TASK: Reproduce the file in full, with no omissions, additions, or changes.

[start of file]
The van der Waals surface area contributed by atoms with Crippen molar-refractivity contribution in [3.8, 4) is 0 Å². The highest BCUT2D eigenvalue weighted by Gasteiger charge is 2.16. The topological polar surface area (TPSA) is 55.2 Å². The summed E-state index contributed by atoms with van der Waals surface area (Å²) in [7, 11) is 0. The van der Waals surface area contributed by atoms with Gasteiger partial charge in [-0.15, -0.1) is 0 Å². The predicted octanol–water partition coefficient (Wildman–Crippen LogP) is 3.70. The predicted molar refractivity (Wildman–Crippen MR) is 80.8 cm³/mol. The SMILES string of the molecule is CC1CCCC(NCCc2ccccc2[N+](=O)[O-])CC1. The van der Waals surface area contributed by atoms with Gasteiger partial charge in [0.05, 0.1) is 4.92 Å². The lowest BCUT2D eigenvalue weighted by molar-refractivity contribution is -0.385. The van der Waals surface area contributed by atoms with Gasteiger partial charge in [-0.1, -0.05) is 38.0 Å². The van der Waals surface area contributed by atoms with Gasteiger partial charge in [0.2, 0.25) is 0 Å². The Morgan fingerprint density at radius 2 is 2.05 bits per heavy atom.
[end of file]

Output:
The van der Waals surface area contributed by atoms with Crippen molar-refractivity contribution in [3.8, 4) is 0 Å². The highest BCUT2D eigenvalue weighted by Gasteiger charge is 2.16. The topological polar surface area (TPSA) is 55.2 Å². The summed E-state index contributed by atoms with van der Waals surface area (Å²) in [7, 11) is 0. The van der Waals surface area contributed by atoms with Gasteiger partial charge in [-0.15, -0.1) is 0 Å². The predicted octanol–water partition coefficient (Wildman–Crippen LogP) is 3.70. The predicted molar refractivity (Wildman–Crippen MR) is 80.8 cm³/mol. The SMILES string of the molecule is CC1CCCC(NCCc2ccccc2[N+](=O)[O-])CC1. The van der Waals surface area contributed by atoms with Gasteiger partial charge in [0.05, 0.1) is 4.92 Å². The lowest BCUT2D eigenvalue weighted by molar-refractivity contribution is -0.385. The van der Waals surface area contributed by atoms with Gasteiger partial charge in [-0.1, -0.05) is 38.0 Å². The van der Waals surface area contributed by atoms with Gasteiger partial charge in [0.2, 0.25) is 0 Å². The Morgan fingerprint density at radius 2 is 2.05 bits per heavy atom.